May 4-13, 2018

This May, Cleo Parker Robinson Dance will bring two new, inspiring, and relevant pieces to the stage in conjunction with Cleo’s re-staged work, Carmen, which will have an updated look and live music.

Uprooted: Pero Resplantado, by Legendary American Choreographer, Donald McKayle. This Donald McKayle work focuses on immigration. It incorporates his brilliant use of curves and shape, and embraces movement that is poly rhythmic.

La Mulata de Cordoba by Viviana Basanta. Viviana Basanta’s work is a rich, allegorical piece that combines traditional and modern Mexican dance.

Tickets on Sale Now. 

More about the New Pieces


This work deals with undocumented immigrants to the United States. In the late spring and early summer of 2014 I watched the reports and pictures of young children carried by their older siblings parting from their mothers climbing the border fences of our country in search of freedom from oppression, poverty, and desperation. I watched the young and watched the mother sad brave and selfless. I read the reports of, heard the talks and started a process of getting in touch with the different aspects of being uprooted from a country, a culture and genetic memories and replanting yourself in a different land. Besides personal past memories I took a deep look at the whole generation of my students and their different ethnic backgrounds some may have come here legally or undocumented or already born here in the US to parents that came here looking for a better life. I observed them being American yet carrying their cultural heritage and genetic memory and their upbringing by hard working families grateful for the opportunities available to their children. This thought process led me to whole heartedly want to create a dance expressing the story of one such ethnic group the closest to our borders, yet encompassing within it all others in the replanted part which will express their rightful claim to belong with no prejudice with rights intact to their new land through theirs and their families hard work, sacrifices and dedication.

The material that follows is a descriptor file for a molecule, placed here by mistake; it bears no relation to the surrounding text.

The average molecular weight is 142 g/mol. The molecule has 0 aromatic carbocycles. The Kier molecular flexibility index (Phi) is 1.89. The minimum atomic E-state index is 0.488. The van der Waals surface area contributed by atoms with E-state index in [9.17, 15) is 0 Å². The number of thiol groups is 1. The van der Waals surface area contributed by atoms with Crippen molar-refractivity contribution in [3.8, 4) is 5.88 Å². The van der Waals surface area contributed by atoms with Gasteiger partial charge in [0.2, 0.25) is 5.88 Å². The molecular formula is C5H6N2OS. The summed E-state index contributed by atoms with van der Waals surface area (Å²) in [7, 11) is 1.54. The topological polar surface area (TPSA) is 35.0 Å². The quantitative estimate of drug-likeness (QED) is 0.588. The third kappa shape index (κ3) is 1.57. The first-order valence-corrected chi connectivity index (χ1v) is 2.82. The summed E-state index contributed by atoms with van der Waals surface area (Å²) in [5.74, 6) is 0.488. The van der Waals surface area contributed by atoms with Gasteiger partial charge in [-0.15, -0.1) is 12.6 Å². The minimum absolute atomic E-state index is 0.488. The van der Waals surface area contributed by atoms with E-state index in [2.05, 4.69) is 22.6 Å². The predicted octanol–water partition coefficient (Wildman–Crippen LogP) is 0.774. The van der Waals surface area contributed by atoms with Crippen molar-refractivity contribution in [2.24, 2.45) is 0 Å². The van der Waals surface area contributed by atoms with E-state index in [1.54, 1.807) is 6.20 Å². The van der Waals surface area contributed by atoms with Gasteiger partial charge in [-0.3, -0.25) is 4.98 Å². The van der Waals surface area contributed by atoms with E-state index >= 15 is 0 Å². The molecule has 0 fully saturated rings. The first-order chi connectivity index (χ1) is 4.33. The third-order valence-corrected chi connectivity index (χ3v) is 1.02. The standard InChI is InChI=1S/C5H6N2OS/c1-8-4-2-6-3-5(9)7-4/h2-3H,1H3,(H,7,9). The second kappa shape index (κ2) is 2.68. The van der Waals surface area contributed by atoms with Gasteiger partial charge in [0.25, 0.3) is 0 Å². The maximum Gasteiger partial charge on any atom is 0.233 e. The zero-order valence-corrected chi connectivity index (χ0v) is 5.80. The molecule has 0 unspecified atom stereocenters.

About La Mulata de Cordoba

The story goes that in the days when the Inquisition came to Mexico, a beautiful mulata living in the town of Cordoba used herbs and traditional medicines to heal the sick. This was frowned upon by the church, but the mulata continued to attend mass so that she would not raise suspicions. One day the governor of the region declared his love for her and being rejected, became enraged and denounced her to the Inquisition. Imprisoned for witchcraft and sentenced to burn at the stake, the mulata asks a guard for a piece of chalk so that she can write on the wall. As she completes a drawing of a beautiful boat, she magically positions herself in the boat which begins to sail until it disappears from the wall completely.